Filmmakers Over 50

Ready for Your Close Up?

This Fall I will be teaching a class on making iMovies at the Osher Institute for Lifelong Learning at San Francisco State University's Downtown Center at 425 Market Street.

Here's the course introduction and a handy link to enroll.

Roll credits!

From Memoirs to iMovie: Telling Stories in 60 Seconds

SFSU Downtown Center (Noncredit)

All of us have stories to tell. Now, thanks to easy-to-use computers, digital video cameras and iMovie software, we’ll learn how to turn those stories into movies we can show on computers, play on a VCR, and post on a website. We can delight our grandkids, blackmail our parents and bore our co-workers like never before. Together we’ll make a one-minute movie. We’ll learn how to bring video and photos into the iMovie environment, lay them out in a timeline, add a sound track, and build in transitions, titles, and special effects. All without having to read a computer manual! Participants should have access to digitall video cameras. This class will be held in a Macintosh lab.

Course #: CE 8648

Section: N01

Instructor: SAM MCMILLAN

(updated on 08.18.04, 7:53am)

6 meeting(s)

Fri, Oct. 01, 2004 - Nov. 05, 2004, 12:00 PM - 2:00 PM

SFSU Downtown Center, 425 Market St.

Membership is open to anyone 50 years of age and above. Membership is $195 per semester ($165 if you register before September 10, 2004). Membership entitles you to participate in three courses from the OLLI curriculum. You can also take additional OLLI courses for a reduced fee of $60 per course based on seating availability.


The Lickable Interface

Stamps.com turns a step-by-step instruction process into a thing of beauty.

Getting Started at photos.stamps.com

Originally uploaded by Word Strong.
An elegantly designed step-by-step process guides you...

Remember Aqua, the Macintosh "lickable" interface? Turns out the real lickable, clickable interface is a postage stamp. Today, Stamps.com announced the ability to use your own photos as bona fide US postage. While the price is a little spendy, the design of the step-by-step instructions that walk you through the process is elegant, simple, and fool proof.

What are they doing right?

• Focussing on the task at hand

• Limiting choices

• Labelling task-based icons for crystal clarity

• Using typography to create a visual hierarchy

• Designing a visual environment that uses warm, friendly photos to demystify the process and subtly suggest, "Hey, I CAN do this!"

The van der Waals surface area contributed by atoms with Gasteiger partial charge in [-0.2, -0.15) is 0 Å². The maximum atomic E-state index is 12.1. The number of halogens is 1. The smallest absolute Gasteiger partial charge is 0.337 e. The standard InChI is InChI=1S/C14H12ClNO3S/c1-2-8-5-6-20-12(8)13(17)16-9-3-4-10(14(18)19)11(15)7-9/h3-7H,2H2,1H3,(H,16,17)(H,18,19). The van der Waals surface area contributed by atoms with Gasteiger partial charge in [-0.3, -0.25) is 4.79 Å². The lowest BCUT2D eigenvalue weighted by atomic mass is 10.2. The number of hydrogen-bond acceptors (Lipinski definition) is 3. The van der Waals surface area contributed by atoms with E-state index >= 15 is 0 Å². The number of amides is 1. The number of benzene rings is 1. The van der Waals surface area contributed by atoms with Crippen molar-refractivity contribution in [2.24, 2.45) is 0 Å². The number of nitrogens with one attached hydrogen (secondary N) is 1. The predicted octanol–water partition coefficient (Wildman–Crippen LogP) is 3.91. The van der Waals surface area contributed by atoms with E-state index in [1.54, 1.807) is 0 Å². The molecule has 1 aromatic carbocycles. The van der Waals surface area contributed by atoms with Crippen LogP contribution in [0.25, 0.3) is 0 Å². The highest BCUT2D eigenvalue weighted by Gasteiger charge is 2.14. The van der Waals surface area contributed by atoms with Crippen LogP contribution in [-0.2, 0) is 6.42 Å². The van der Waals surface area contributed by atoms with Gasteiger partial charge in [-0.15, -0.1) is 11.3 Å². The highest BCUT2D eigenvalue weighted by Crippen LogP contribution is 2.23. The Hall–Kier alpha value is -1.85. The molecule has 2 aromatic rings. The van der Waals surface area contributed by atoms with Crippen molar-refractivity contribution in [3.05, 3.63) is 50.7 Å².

• Using color to reinforce actions. Take a look at the great big orange buttons used for "Continue" and "Order."

Lickable postage

Originally uploaded by Word Strong.
Here's the result!


The Ken Burns Effect on Steroids

Photo to Movie makes it simple.

You know you’ve arrived as a filmmaker when you have a special effect named after you. The new versions of Apple’s iMovie actually feature something called the “Ken Burns Effect.” If you’ve ever seen one of his movies — Jazz, The Civil War, Baseball — you know it well. The camera glides over an archival still photo, slowly panning, swooping, and gliding until it isolates a single area, and then zooms in on a telling detail. Or vice versa, as the case may be. The sense of motion is compelling, and handled well, revealing.

Now, thanks to LQ Graphics and their product Photo to Movie, there is an elegant way to achieve exactly those effects that took Ken Burns thousands of dollars and an expensive film school education to achieve. Photo to Movie makes it easy to import a set of photos, organize them in the iMovie timeline, then specify key frames that define the motion of the photos in the final movie. Transitions between photos include cross fade, wipe, iris, slide, push, zoom, color fade, and slide changer. Multiple tracks of audio can be added. Sophisticated font handling tools make is simple to add complex motion graphic effects to titles. Finished movies can be exported to NTSC or PAL, burned on a DVD, or formatted for viewing via e-mail, on the web, on a CD-ROM. I smell Oscar!


How Do You Get to Carnegie Hall?

Practice! Or use a Dynamap.

There’s an old Charles Wright joke about a guy who had a map that was an exact 1:1 scale replica of the earth. But he had no place to open it up. Well, the new lenticular Dynamaps for Tourists, published by Urban Mapping, are way cooler than that. On one side of a map is a sophisticated polymer substrate that superimposes three separate color images of Manhattan streets, subways and neighborhoods. Each image is laid down in an alternating strip that’s sliced 1/300th of an inch wide. Tilt the map slightly and, as if by magic, the street grid, subway network, and neighborhoods are revealed one at a time. It’s like a technically advanced version of the prizes you found at the bottom of a Cracker Jack box. But much hipper. Maps are printed on heavy coated stock and fold into quarters for easy handling. Currently available is the map of lower Manhattan from 70th Street to South Ferry. Check it out at www.urbanmapping.com.